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India set to become the global knowledge hub

Now the fourth largest reservoir of scientific and research talent in frontier areas of research in the world, India is poised to emerge as the preferred hub for knowledge-based industries. //

Its skills in the knowledge economy are not restricted to information and communication technology alone, but spans agriculture, defence, novel drug discovery, biotech, nanotechnology, missile technology and space.

India's efforts to become a superpower in knowledge economy are spearheaded at the highest level by President A.P.J. Abdul Kalam, who is a noted scientist himself, and Prime Minister Manmohan Singh, an Oxford and Cambridge-educated economist.

"It is often said that the 21st Century will be the knowledge century. We in India are proud of our inheritance in this regard," Manmohan Singh told India's 4th annual conclave to connect with its vast diaspora in the southern city of Hyderabad recently.

The Prime Minister has also proposed a Diaspora Knowledge Network that will establish a knowledge corridor between India and the top achievers in the 25-million diaspora spread across 110 countries.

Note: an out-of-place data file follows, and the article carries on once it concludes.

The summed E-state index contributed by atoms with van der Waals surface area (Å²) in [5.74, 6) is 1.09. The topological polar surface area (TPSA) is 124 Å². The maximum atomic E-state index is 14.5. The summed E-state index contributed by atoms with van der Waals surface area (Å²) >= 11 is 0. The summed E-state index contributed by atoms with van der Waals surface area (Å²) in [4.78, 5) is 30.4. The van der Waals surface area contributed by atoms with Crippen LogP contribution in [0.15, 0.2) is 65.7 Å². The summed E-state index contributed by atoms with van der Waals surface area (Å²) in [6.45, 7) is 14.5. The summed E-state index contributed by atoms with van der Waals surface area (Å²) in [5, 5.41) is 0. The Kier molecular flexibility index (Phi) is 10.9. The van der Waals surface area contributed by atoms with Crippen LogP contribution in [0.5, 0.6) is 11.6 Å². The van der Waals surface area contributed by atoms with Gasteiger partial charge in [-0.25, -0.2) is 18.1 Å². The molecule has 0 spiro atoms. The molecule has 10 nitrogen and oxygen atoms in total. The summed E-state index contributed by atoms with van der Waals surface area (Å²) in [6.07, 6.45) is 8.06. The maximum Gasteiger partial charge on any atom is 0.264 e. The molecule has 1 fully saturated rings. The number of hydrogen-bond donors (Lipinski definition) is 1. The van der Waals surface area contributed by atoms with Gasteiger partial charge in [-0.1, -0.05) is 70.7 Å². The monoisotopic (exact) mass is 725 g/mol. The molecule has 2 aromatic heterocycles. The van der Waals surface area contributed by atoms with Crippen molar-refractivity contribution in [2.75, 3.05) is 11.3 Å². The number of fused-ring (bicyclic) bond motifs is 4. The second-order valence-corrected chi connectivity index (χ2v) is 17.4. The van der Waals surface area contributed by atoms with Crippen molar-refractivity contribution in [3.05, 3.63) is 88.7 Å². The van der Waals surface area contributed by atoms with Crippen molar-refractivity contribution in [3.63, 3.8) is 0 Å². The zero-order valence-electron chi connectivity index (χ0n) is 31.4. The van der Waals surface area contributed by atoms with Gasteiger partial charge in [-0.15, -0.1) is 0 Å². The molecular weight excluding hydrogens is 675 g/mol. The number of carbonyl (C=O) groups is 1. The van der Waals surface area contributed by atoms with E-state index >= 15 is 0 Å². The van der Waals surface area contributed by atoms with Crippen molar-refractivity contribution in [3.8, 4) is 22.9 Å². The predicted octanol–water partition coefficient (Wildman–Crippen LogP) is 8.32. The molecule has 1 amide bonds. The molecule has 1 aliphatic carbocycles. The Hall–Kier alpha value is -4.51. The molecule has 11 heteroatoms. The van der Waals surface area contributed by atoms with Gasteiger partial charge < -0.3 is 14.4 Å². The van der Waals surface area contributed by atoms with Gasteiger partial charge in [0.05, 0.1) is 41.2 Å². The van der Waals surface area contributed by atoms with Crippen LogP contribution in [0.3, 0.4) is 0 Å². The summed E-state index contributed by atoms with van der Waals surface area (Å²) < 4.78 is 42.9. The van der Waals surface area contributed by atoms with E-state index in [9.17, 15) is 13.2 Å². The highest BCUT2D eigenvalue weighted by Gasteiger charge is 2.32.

Microsoft, General Electric, Intel, IBM, Boeing and Google are some of the 100-odd global firms that have already set up R&D centers in India, and many more are actively considering similar facilities.

In fact, a study by the Confederation of Indian Industry (CII) estimates that India would emerge as a $17-billion hub for knowledge process outsourcing by 2010, growing at a staggering 46 percent annually.

India’s strength lies in areas such as pharmaceuticals, biotechnology, information and communication technology, legal support, intellectual property research, and design and development for auto and aerospace, says the apex business lobby.

"I have immense faith in the intellectual capital of India and the amount it can contribute to GE's success," says Scott R. Bayman, president of GE India, which has a John F. Welch Technology Center in India, the largest outside the US.

"India is rich with bright, young talent. Indian engineers are quick to grasp Six Sigma and make it their way of working," Bayman told IANS during a recent visit, referring to the strict quality standards of GE that is being mirrored at the India center.